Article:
Casting about for an explanation of the baffling resistance among Republicans in the House of Representatives to the $700 billion Wall Street bailout that every well-informed, sensible person in the country supported, The New York Times settled on populism. The Republican Party "is increasingly populist," reporter Jackie Calmes averred, and "populists do not favor bailouts of Wall Street."
Evidently that assessment was meant as a put-down, since Calmes described the House Republicans' recalcitrance as a "rigidly ideological stance at a time of economic crisis." Yet in mainstream American politics nowadays, populism is less an ideology than an attitude, a rhetorical style pitting regular people against powerful elites, and it can be adapted to diametrically opposed political causes.
While the anti-bailout movement did have a populist flavor, there were reasons to be wary of this massive economic intervention (including concerns about its cost, its fairness, its effectiveness, and the precedent it sets) that went beyond antipathy toward Wall Street fat cats. Furthermore, supporters of the Treasury Department plan to buy up mortgage-backed securities also cast their position in populist terms.
At last week's vice presidential debate, Republican nominee Sarah Palin, while paying lip service to "personal responsibility," said the "Joe Six Pack[s]" and "hockey moms" who took out mortgages they could not afford were "exploited and taken advantage of" by "predator lenders." She said "the corruption and the greed on Wall Street" created the "toxic mess" that the government must now clean up at taxpayers' expense—not to help special interests but to protect "the Main Streeters like me" who would otherwise be hurt by tight credit resulting from the degraded assets of financial institutions.
Palin also tried to put a populist spin on John McCain's tax policies, saying the government should "lessen the tax burden on our families and get out of the way and let the private sector and our families grow and thrive and prosper." She thereby obscured a point emphasized by Joe Biden, her Democratic rival: The biggest direct beneficiaries of McCain's tax cuts would be rich people.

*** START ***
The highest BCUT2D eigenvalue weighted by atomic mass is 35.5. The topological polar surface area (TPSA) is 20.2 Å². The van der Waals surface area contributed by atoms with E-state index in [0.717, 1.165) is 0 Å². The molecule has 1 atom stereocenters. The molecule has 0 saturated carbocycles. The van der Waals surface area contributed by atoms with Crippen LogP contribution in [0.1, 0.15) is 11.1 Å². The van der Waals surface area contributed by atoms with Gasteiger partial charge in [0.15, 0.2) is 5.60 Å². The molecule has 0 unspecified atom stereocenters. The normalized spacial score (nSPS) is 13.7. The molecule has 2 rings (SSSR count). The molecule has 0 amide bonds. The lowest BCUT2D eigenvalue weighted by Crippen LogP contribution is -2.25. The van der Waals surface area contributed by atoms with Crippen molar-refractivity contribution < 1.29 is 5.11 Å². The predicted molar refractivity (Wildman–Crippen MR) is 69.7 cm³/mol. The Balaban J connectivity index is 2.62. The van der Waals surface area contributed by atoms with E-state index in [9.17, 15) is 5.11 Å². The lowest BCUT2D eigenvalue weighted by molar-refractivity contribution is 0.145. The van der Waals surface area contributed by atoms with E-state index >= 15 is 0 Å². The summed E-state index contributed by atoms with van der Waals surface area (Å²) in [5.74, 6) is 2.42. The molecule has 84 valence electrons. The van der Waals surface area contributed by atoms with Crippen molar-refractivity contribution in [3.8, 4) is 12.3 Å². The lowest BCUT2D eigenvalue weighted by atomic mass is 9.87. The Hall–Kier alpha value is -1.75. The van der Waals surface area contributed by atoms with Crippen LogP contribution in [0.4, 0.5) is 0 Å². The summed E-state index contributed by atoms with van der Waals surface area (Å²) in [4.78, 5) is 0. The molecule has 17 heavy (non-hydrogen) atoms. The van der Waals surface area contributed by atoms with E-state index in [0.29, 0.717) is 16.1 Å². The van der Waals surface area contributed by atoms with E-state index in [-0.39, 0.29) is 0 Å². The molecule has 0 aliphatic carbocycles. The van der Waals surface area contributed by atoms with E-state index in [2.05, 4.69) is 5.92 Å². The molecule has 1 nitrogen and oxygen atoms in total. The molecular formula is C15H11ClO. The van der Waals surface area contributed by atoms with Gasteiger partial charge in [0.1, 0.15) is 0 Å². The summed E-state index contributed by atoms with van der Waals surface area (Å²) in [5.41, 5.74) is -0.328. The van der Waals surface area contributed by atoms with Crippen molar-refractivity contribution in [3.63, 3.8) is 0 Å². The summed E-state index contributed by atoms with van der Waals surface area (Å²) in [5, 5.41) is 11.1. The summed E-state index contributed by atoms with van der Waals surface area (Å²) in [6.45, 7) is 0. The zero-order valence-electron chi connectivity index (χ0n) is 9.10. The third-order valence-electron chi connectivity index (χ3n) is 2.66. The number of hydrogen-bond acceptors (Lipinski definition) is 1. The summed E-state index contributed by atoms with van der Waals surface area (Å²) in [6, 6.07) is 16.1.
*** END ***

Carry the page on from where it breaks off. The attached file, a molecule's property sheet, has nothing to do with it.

By the same token, Biden obscured an important reason for that: Rich people pay a lot more taxes to begin with. In 2005, according to the Tax Foundation, the top 1 percent of American earners received a fifth of total income but paid two-fifths of federal income taxes. In Biden's view, making that burden even more disproportionate is "simple fairness."
It will always be easier to make a populist case for taking from the rich and giving to the "middle class" than it is to make a populist case for letting the rich keep more of their own money. But other policies that traditionally have been seen as populist, including protectionism, farm subsidies, and maintaining Social Security in its current form, can plausibly be portrayed as favoring special interests at the expense of a less affluent and less influential majority.
The relevant question is not whether a policy benefits an elite but whether the elite is thereby unjustly enriched. Whatever your political perspective, then, there are good and bad kinds of populism. But one variety we should all agree to oppose is the mindless, anti-intellectual populism to which Biden and Palin resorted during their debate.
If you want "a good barometer" for the economy's health, according to Palin, you shouldn't look at statistics or consult economists; you should "go to a kid's soccer game on Saturday, and turn to any parent there on the sideline and ask them, 'How are you feeling about the economy?'" If you want a detailed comparison of McCain's economic, educational, health care, and foreign policies with those of the Bush administration, according to Biden, you shouldn't pick up a newspaper or do research online; you should "walk into Home Depot with me" and "ask anybody in there." This is the sort of populism that insults voters' intelligence while trying to flatter it.
© Copyright 2008 by Creators Syndicate Inc.